Cho-hee works late that night, and is alone in the office when a call comes in from an informant about the location of the stolen drawing. The call offers credible information, so she calls her boss and rouses her teammates for a stakeout to intercept the item.
The team blocks off a section of highway and wait for their target to arrive. When a motorcycle zooms into view and pauses in front of their blockade, everyone rushes out of their cars BECAUSE THEY’RE IDIOTS and confronts the guy, telling him to hand over the painting. If he cooperates, they won’t arrest him.
Seeing as how all eight team members (eight people for one measly stakeout?) are on foot and far from their cars, what does the motorcyclist do? DUH. He turns around and zooms off. That leaves our octet scrambling for their vehicles — come on guys, are you even trying?
Because this is another great place to insert a chase scene, they do. The pursuing cars veer back and forth like drunk drivers because I suppose it looks cool, not because it makes any sort of logical sense. And finally, because she is Teh Awesome or whatever, Cho-hee does some fast thinking and corners the motorcyclist. Only, when they check him, he’s not carrying anything. He’s not their guy.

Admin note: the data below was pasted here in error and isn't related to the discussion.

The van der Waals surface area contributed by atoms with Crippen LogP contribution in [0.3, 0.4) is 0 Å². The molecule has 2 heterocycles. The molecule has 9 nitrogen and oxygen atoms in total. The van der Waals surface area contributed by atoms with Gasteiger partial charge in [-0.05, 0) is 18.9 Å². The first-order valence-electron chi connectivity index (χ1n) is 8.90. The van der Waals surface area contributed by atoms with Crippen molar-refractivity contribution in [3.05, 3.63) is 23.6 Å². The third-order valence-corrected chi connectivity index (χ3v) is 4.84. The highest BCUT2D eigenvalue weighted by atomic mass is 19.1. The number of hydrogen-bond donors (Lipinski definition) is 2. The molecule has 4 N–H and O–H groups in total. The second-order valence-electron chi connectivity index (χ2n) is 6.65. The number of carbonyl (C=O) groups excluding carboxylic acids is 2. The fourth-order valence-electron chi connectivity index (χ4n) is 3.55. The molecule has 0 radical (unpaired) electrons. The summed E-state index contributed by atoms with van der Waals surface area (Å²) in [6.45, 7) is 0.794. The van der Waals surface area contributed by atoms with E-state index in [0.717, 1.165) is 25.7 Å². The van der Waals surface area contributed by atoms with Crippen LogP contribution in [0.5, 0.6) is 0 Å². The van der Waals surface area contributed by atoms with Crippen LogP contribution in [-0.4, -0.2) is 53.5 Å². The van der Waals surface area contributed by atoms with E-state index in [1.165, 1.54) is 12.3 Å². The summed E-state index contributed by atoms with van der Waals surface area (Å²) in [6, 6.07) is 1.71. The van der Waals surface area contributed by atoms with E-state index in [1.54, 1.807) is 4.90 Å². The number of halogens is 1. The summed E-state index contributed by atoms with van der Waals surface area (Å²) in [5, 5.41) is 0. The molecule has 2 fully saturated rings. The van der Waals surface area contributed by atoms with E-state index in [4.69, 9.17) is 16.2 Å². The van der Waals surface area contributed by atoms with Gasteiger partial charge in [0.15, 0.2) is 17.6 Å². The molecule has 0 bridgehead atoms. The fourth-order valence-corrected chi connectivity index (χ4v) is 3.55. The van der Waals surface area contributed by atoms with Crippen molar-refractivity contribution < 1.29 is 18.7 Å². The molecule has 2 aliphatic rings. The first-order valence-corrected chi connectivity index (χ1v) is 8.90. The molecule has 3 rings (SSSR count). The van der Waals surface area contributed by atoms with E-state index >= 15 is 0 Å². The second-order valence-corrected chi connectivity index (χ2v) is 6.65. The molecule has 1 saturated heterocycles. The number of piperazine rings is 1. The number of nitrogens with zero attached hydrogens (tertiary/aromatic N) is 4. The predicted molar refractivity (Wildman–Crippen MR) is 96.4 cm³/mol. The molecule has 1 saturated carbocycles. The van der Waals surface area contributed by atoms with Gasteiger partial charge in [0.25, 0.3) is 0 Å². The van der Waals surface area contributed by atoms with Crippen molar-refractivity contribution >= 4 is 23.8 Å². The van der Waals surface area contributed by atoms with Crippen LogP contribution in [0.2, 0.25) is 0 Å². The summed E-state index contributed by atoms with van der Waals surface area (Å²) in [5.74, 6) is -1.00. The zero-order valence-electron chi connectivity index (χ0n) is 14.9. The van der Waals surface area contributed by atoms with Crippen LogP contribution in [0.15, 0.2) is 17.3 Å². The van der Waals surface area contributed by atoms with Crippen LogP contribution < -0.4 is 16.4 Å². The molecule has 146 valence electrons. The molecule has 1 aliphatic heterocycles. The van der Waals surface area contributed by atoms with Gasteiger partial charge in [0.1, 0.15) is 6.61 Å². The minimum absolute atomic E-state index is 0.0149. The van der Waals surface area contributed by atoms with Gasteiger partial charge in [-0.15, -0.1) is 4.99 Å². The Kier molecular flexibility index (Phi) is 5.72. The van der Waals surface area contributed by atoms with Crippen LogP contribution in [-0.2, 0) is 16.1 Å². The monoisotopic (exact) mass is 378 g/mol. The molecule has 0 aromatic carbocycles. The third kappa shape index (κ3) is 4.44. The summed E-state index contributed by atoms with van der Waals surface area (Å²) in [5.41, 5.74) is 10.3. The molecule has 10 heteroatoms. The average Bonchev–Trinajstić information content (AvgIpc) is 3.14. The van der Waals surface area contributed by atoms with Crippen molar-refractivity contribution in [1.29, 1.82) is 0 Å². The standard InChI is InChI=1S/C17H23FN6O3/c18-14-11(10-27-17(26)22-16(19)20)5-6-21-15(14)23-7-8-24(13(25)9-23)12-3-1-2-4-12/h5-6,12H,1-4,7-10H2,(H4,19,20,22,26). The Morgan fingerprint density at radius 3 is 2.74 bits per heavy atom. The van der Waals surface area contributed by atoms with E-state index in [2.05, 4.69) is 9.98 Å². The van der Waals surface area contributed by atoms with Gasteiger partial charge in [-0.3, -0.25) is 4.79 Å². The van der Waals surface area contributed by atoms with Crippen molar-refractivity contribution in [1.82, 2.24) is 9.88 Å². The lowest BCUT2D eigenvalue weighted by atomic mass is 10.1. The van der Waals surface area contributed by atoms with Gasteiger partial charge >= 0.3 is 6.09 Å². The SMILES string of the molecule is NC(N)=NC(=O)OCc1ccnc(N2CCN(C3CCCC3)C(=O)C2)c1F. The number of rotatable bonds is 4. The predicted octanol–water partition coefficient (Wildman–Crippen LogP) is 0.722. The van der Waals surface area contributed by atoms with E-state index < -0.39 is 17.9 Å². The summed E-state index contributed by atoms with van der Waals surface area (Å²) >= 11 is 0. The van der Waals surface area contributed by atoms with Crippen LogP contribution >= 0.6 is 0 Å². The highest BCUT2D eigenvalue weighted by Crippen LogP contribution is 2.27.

Everyone (minus Shi-wan, since he’s dreamy and therefore our nice guy) grumbles at Cho-hee for sending them on a wild goose chase, and Cho-hee hangs her head in chagrin.
Not that her hunch was wrong, though, because the empty-handed motorcyclist was merely a decoy planted by Beom-sang. He’s arranged for the REAL contact to meet him and hand over the drawing. Ooh, clever, right? I suppose you could think so, if you like making people run around for no reason.
So it’s with some surprise that when Cho-hee arrives at work the next morning (nervously prepared to apologize to everyone), she finds her co-workers excited at their new acquisition — the painting. Stunned, she asks how they got the item, and Joo-hyun tells her smugly that it was all thanks to Kim Beom-sang.
Immediately suspicious, Cho-hee confronts Beom-sang, pissed off and impatient. He, on the other hand, is full of disingenuous charm, smug at having gotten the upper hand. She accuses him of being behind the entire scheme; he tells her she has no proof of anything.